In May of this year, I traveled to Palestine in a small delegation for ten days. I had read about Palestine, and had even seen videos about the occupation, but I wasn’t mentally or emotionally prepared for the impact my trip would have on me. In fact, I am still processing my trip as I type this. I imagine I will be attempting to process my experiences in Palestine for years to come. However, unfortunately, because of the current climate of anti-Black racism in the United States, the extreme militarization and murders of unarmed Blacks by overzealous and racist police and vigilantes, and the use of water as a weapon - through mass shutoffs, towards Black people, I am not afforded an opportunity to place my work on hold awaiting the reconciliation of my emotions.
Shortly after my invitation to speak at the National Students for Justice in Palestine Conference in Boston on the water injustices in Detroit - the connections between the oppression of Palestinians and Black people became much more clear for me. The control of resources such as water, housing and land had strikingly eerie similarities. The militarized brutality that Black people are experiencing in America and the brutality Palestinians are facing from the Israeli military began to have obvious links. See video by hip hop activist Jasiri X after his recent trip to Palestine.
Even before my trip to Palestine, I had been participating in Black/Arab solidarity discussions. Recognizing the need to struggle against anti-Black racism, which is inherent in this country, and extremely prevalent towards Blacks in Dearborn/Dearborn Heights, Michigan, a few of my comrades and I felt we needed to do something to build towards liberating ourselves from the hatred imposed upon us. I expressed to them the antagonistic relationship that also exists between Arab business owners and the Black community in Detroit. This frequently toxic relationship has lead to violent confrontations on several occasions. Although the conversations have been challenging for all of us, I commend my Arab comrades for not only engaging me in these conversations, but for being honest about the anti-Black racism they were witnessing in their own families and communities, and for putting themselves on the line in order to struggle against it. We acknowledged the role of racist propaganda. They also spoke on the privilege that typically accompanies the pursuit of the American dream – meaning – the lifestyle you can be afforded the further you travel away from your darker roots.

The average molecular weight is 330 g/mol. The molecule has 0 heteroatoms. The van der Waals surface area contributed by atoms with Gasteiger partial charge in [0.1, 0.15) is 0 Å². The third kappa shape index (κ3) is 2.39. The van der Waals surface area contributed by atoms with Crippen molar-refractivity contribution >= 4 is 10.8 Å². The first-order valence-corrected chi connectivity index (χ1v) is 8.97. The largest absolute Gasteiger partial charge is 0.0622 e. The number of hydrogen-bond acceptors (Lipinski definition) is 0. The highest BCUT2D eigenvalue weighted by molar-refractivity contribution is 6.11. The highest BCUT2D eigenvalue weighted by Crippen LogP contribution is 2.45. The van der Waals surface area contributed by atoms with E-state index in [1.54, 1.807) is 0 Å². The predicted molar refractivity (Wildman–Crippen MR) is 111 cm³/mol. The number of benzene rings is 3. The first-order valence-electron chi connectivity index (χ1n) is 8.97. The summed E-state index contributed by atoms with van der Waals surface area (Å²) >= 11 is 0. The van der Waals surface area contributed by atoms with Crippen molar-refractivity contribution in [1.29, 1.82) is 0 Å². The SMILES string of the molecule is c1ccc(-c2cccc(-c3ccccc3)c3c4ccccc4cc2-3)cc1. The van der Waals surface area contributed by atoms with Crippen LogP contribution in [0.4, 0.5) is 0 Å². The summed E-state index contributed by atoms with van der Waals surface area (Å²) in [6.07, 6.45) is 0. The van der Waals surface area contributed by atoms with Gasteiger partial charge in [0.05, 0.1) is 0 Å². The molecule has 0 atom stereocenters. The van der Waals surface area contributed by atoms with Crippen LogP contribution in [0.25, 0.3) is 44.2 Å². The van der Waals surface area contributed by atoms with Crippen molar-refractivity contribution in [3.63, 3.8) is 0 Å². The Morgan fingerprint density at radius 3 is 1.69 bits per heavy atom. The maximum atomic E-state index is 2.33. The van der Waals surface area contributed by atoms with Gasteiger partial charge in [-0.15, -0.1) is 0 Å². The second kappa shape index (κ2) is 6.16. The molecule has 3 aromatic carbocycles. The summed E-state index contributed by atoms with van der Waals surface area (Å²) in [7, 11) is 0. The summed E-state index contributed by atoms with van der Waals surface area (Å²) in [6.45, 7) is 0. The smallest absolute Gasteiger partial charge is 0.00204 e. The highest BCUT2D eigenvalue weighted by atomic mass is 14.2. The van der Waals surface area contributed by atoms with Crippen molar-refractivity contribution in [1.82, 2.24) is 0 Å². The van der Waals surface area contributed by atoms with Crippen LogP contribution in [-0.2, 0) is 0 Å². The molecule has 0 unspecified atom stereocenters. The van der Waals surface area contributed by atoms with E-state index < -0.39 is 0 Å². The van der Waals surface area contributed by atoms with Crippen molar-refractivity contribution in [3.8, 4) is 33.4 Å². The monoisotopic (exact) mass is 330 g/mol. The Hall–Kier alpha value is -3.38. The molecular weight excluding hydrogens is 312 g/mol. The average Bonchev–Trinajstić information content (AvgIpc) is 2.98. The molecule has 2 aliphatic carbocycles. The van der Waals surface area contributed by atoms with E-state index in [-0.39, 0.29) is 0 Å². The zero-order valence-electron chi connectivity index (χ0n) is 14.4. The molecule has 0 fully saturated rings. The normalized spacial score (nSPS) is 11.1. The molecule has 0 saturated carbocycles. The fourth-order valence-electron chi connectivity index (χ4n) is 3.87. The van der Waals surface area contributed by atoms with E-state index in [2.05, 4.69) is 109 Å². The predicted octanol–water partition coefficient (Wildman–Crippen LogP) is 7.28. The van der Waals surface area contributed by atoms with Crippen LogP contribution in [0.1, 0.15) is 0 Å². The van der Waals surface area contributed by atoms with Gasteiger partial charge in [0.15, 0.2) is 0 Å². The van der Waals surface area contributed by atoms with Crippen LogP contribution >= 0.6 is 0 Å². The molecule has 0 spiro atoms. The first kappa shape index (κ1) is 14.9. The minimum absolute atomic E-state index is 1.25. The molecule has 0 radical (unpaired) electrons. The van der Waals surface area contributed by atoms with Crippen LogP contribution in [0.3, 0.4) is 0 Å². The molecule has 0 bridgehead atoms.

We partnered in small conversations at the James and Grace Lee Boggs Center to Nurture Community Leadership. This was important to me because James and Grace Boggs, along with other revolutionaries I have come to learn from and respect, had long struggled against the conflict in Palestine. It has been an honor to continue in that legacy of work.
These conversations were emotional and at times drudged up anger and frustration, but we remained committed with the understanding that Black Lives and Arab humanity depend upon it.
Upon my return from Palestine, my resolve to struggle against anti-Black racism grew. Some of this was due to the blatant racism I experienced personally while in Palestine/Israel, and some was because of the escalation of racism I was witnessing and experiencing in my own country.
One of the ways to continue the conversation and work towards deepening the contradictions that come with Black solidarity when it often doesn’t feel reciprocal, was to organize a discussion with other Black activist/organizers who have been engaged in Palestinian solidarity work and were struggling with similar contradictions.
During the 33rd Annual African World Festival, which was also part of the 50th Anniversary of the Charles H. Wright Museum of African American History, I invited Kristian Davis Bailey, Oya Amakisi, Dawud Walid and Darryl Jordan to join me on a panel titled, Palestine: Black Solidarity in a World of Anti-Black Racism. The panel was facilitated by Reverend Mayowa Reynolds. It proved to be a timely and powerful discussion. Kristian, a recent graduate of Stanford University, and a committed Black/Palestinian solidarity activist, was struck by how many “Arab audience members there were, and how many (mostly young) people came up to me afterwards expressing the need and interest to organize against anti-Black racism within Dearborn’s Arab communities.” He recognized that the work would be difficult, but the response from the other young activists solidified his resolve to continue the struggle for liberation. Follow Kristian’s recent Black Statement of Solidarity with Palestine.
Another one of the telling moments of the event at the museum was the number of people who stayed behind to continue the conversation and seek further understanding of the Palestinian conflict, nearly an hour after the panel discussion had ended. Most even signed an email list to stay included in the conversation. There were also activists from Jewish Voices for Peace present to show their solidarity with the work.
The struggle for liberation for Black people and Palestinians predates my short 38 year old existence, but as a wise elder once told me, “never tell yourself that it won’t happen in your lifetime.”
I understand now that I must struggle everyday as though the people will be victorious and I must be committed to visioning and building toward a society where all oppressed peoples can be free and self-determinant, in my lifetime.